self-respect

Living with our anger as marginalized or abused people

When you’ve been mistreated for a long time, it can be hard to notice that something is wrong. 

Even if you do know it’s wrong, even if you hate it, even if it makes your life awful, it can be very, very hard to realize that it’s ok to object. It can be hard to be upset or even actually *mind* what’s going on in any active way. (And, if you’re like me, you might feel like the problem is that you’re just too broken, and try to shame yourself into becoming someone else)

And then maybe you finally start to get angry. And maybe you meet other people who are angry about the same thing.

And maybe - you start to say so. You find ways of expressing anger. You say the angry things and you even tell people they’re hurting you and that it’s wrong. And you yell and express yourself in emphatic terms in other ways. And you don’t die. You learn that it is, in fact, actually possible to say these things out loud and actually press the issue and win from time to time. And that even when you lose, you survive.

And at first it’s exhilarating and liberating. Because it gives you really, really important things that you’ve never had before.

But sometimes, for some people, this can lead to a place where most of what you have access to is rage. And.. that’s not a great place to be in either. It’s dramatically better than not being able to get angry and express it, but it’s still pretty horrible.

And, a caveat here. Do not even think of using this post to shame people for their anger, or for the amount of time they spend being angry. People have damn good reason to be angry, and sometimes anger is all you have and it is a terrible, terrible idea to try to stop being angry in those circumstances. Anger is important.

Anger is also exhausting and draining.

And anger is not the only way to be able to say what’s wrong without backing down. It is possible to get to a place where you can do that, *even without being actively enraged*. It’s very, very hard to do that, and it’s not always even remotely possible. But it’s a useful skill to acquire and use sometimes, because it means you can sometimes fight these battles without it costing you as much all the time.

It doesn’t mean you stop getting angry. We all get angry, even enraged, sometimes. Trying to eliminate anger is incredibly destructive. Don’t do that, and don’t pressure others to do that. We need anger. We have reason to be angry. Anger is not a failure.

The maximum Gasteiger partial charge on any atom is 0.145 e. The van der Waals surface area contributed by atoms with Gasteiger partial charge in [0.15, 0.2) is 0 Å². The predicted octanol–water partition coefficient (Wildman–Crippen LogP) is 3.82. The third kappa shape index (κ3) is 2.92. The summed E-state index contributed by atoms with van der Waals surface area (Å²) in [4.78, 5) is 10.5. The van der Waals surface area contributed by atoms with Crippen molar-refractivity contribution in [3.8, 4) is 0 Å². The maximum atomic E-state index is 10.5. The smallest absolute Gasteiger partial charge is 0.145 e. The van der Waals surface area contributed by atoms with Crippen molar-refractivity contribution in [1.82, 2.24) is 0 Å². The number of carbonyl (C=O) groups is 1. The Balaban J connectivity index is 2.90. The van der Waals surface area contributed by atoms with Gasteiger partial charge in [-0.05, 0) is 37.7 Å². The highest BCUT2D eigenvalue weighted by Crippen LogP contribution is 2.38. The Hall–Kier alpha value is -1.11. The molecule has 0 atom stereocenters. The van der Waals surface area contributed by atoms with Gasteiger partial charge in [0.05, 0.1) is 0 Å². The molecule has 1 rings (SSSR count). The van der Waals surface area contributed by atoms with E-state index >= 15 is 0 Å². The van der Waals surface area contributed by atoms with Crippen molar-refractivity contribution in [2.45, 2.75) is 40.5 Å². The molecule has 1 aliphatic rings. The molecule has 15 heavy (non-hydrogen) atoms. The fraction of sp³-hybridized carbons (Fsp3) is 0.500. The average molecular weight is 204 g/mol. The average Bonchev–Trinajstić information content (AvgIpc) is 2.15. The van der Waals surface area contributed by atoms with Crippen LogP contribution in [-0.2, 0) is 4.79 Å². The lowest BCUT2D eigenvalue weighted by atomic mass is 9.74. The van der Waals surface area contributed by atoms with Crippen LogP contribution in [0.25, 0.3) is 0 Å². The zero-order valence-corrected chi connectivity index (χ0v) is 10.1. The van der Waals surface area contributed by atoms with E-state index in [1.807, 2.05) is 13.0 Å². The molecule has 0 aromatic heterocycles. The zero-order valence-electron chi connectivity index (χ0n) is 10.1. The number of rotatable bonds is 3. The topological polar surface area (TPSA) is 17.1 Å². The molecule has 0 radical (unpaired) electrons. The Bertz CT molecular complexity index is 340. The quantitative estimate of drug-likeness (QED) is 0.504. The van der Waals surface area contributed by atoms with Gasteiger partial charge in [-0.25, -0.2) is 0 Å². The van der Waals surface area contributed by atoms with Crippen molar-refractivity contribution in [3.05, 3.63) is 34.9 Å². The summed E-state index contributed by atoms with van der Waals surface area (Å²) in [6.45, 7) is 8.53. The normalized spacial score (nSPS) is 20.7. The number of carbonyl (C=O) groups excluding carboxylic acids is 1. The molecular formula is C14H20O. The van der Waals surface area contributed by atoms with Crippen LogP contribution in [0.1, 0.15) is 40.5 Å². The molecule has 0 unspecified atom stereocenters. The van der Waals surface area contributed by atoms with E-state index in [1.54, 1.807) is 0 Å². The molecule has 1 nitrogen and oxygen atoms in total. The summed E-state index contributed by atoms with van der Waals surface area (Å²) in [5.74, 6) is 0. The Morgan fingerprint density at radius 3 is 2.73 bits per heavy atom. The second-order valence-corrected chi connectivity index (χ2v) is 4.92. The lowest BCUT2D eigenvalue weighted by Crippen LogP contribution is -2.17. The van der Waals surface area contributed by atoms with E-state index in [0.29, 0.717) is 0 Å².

There are other tools, in addition to anger, that we can use to protect ourselves and fight these battles, for instance:

  • Avoiding or limiting emotional entanglement with toxic or dismissive people
  • Spending time explaining things to people who are worth talking to and actually give a damn
  • Spending time with peers who understand and face the same things, and doing things other than being angry about the things
  • Emphasizing and appreciating the value of people like you, even when everything in your world is trying to tell you not to. (Eg: celebrating your culture, eating your food even when it’s stigmatized, body positivity, supporting businesses run by marginalized people, seeing unique value in the perspectives you have)
  • Saying no to things that hurt you even when you’re calm
  • Telling people that they’re hurting others and need to stop even when you’re not enraged by what they’re doing

These tools do not replace anger, but they are also helpful. And so are others. There are a lot of reasons it’s worthwhile to learn additional approaches, for instance:

  • Anger is expensive. It is not as expensive as seeing yourself as someone who isn’t entitled to anger and suppressing it at all costs, but it is expensive and being angry takes a tole.
  • Anger can center the villains more than the good guys. We have damn good reason to be angry. But, push come to shove, good is more important than evil and sometimes it’s worthwhile to center the worth and lives of our own rather than focusing on those who seek to harm us (we can’t ignore them; this is not about positive thinking or pretending that if we don’t acknowledge evil it will go away or any of that BS. What it’s about is making sure we’re remembering to value the people we’re fighting for)
  • Sometimes anger isn’t as effective as something else could be. (It’s more effective than doing nothing, and it’s absolutely legitimate so don’t even try to use this to tone police people. And sometimes it *is* the most effective available tool. But it is not *always* the most effective approach, and it’s good to have other options sometimes)

This is hard. It is also worthwhile.

Sometimes distance is better than forgiveness

Sometimes, someone hurts you in a way that’s permanently and forver dealbreaking.

Some people will tell you that you have to forgive the person who hurt you in order to move on. Sometimes, they will put lots of pressure on you and tell you that if you’re still suffering, it’s your own fault for bearing a grudge.

But… you don’t have to forgive someone to get distance. You can do that by creating a boundary. Sometimes that means you limit contact with them to areas in which they’re safe for you. Sometimes that means you break off contact entirely. In any case, it’s something you can do unilaterally. 

You can break away and build a life that has nothing to do with them. They don’t have to loom large in your life forever. 

And you don’t have to get closure or resolution or anything like that in order to move on. What you have to do is move on and do other things.

It takes time and it doesn’t fix everything (neither does forgiveness, despite cultural tropes). But it allows you to build space for yourself, without that person’s hurt taking over everything. And you don’t have to forgive them or do anything at all regarding them to get that space.

Your life is about you, not the person who hurt you.